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To encourage and support the preservation, maintenance, and study of Maine's old cemeteries and their records.


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  • 25 Aug 2023 8:49 AM | Debi Curry (Administrator)

    photo of Merrill Family Cemetery by Sam Howes

    by Helen Shaw
    MOCA Legislative Liaison

    Who can access a cemetery or burial ground can be a tricky question and depends on a number of issues. To keep things simple below I will use the term cemetery as the general term.

    If the cemetery is public anyone can go into it during posted hours (usually daytime). 

    Title 13, §1101-A. Definitions: "Public burying ground" means a burying ground or cemetery in which any person may be buried without regard to religious or other affiliation and includes a cemetery owned and operated by a municipality, a cemetery corporation or a cemetery association.   

    If a cemetery is adjacent to (ie: touching) a public right of way, anyone can go into it; again, usually only during daytime. 

    The access issue becomes complex when the cemetery is private and is not adjacent to a public right of way. This issue comes up when talking about accessing an Ancient Burying Ground. The statutory definition is below.

    Title 13, §1101-A. Definition

    1.  Ancient burying ground.   "Ancient burying ground" means a cemetery established before 1880 in which burial is restricted to:  

    A. Members of the family or families that established the cemetery, their descendants or others as chosen by the members of the family or families that established the cemetery; or   [PL 2019, c. 561, §2 (NEW).]

    B. Persons or a group of persons as specified by the persons or group of persons that established the cemetery.   [PL 2019, c. 561, §2 (NEW).]

    The existence of an ancient burying ground may be established in accordance with section 1101-B, subsection 3.   

    Title 13, §1101-B. Ancient burying grounds

     1.  Access to ancient burying grounds on privately owned land.  The owner of an ancient burying ground shall provide a municipality or its caretaker designated pursuant to section 1101 access necessary to perform the duties pursuant to section 1101 and Title 30-A, section 2901. Any unreasonable denial to provide access may result in the owner being held responsible for any fines, court costs and attorney's fees incurred by municipalities in legally obtaining access or for failing to meet the requirements of section 1101.  
    [PL 2013, c. 421, §2 (AMD).]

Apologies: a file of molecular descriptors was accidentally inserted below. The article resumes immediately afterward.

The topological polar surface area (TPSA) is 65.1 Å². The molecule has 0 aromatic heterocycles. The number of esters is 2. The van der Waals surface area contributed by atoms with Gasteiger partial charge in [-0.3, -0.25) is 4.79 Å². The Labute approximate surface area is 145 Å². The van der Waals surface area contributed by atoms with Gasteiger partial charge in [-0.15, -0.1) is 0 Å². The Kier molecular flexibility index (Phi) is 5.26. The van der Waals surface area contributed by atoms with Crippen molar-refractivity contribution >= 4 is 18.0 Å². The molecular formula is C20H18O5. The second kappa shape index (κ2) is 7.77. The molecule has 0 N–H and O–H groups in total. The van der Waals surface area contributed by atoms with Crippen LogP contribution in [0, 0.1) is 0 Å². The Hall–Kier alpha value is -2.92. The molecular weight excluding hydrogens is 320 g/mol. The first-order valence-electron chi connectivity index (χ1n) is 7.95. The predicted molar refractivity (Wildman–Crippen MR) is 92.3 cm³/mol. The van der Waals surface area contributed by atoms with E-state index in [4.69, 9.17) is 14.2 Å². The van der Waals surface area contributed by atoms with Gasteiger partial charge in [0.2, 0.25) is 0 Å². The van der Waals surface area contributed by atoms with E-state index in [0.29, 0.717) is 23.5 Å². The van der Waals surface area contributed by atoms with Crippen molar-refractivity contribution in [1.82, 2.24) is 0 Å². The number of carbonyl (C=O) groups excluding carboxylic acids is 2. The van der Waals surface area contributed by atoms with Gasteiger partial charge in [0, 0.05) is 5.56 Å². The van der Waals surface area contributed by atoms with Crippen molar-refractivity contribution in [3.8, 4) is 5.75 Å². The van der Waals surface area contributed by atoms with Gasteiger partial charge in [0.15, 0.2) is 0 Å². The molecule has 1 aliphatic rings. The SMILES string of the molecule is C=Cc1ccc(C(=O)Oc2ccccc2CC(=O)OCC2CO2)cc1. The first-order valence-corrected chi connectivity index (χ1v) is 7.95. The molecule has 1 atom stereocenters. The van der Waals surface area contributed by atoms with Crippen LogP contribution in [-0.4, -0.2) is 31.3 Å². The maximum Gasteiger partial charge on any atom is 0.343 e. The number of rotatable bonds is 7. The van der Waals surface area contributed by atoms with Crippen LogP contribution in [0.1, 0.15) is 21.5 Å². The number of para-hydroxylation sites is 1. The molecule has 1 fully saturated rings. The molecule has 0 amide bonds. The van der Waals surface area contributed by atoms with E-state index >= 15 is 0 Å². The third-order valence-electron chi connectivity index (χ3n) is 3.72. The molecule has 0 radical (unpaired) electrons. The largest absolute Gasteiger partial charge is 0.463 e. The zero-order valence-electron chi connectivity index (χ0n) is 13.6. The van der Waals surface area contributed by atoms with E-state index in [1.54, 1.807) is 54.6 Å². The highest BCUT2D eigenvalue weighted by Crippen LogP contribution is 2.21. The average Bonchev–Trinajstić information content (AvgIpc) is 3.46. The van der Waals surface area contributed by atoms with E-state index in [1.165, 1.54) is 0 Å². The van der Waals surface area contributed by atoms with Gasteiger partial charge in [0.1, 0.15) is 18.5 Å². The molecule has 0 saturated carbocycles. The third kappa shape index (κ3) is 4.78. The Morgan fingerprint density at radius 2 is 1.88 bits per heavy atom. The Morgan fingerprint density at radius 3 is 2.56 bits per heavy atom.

2.  Maintenance by landowner.  A person who owns a parcel of land that contains an ancient burying ground and chooses to deny access to the municipality or its caretaker designated pursuant to section 1101 shall assume the duties as described in section 1101 and Title 30-A, section 2901, subsection 1. Maintenance of an ancient burying ground by the owner exempts the municipality from performing the duties as described in section 1101.  

    A municipality or its caretaker designated pursuant to section 1101 to carry out the municipality's functions regarding an ancient burying ground must have access to any ancient burying ground within the municipality in order to determine if the ancient burying ground is being maintained in good condition and repair. If an ancient burying ground or a veteran's grave within an ancient burying ground is not maintained in good condition and repair, the municipality may take over the care or appoint a caretaker to whom it delegates the municipality's functions regarding an ancient burying ground.   

    Title 13, §1142. Family burying grounds

    When a person appropriates for a family burying ground a piece of land containing not more than 1/4 of an acre, causes a description of it to be recorded in the registry of deeds of the same county or by the clerk of the town where it is situated and substantially marks the bounds of the burying ground or encloses it with a fence, it is exempt from attachment and execution. No subsequent conveyance of it is valid while any person is interred in the burying ground; but it must remain to the person who appropriated, recorded and marked that burying ground and to that person's heirs as a burial place forever. If property surrounding a burying ground appropriated pursuant to this section is conveyed, the property is conveyed by the person who appropriated the property or by an heir of that person and the conveyance causes the burying ground to be inaccessible from any public way, the conveyance is made subject to an easement for the benefit of the spouse, ancestors and descendants of any person interred in the burying ground. The easement may be used only by persons to walk in a direct route from the public way nearest the burying ground to the burying ground at reasonable hours.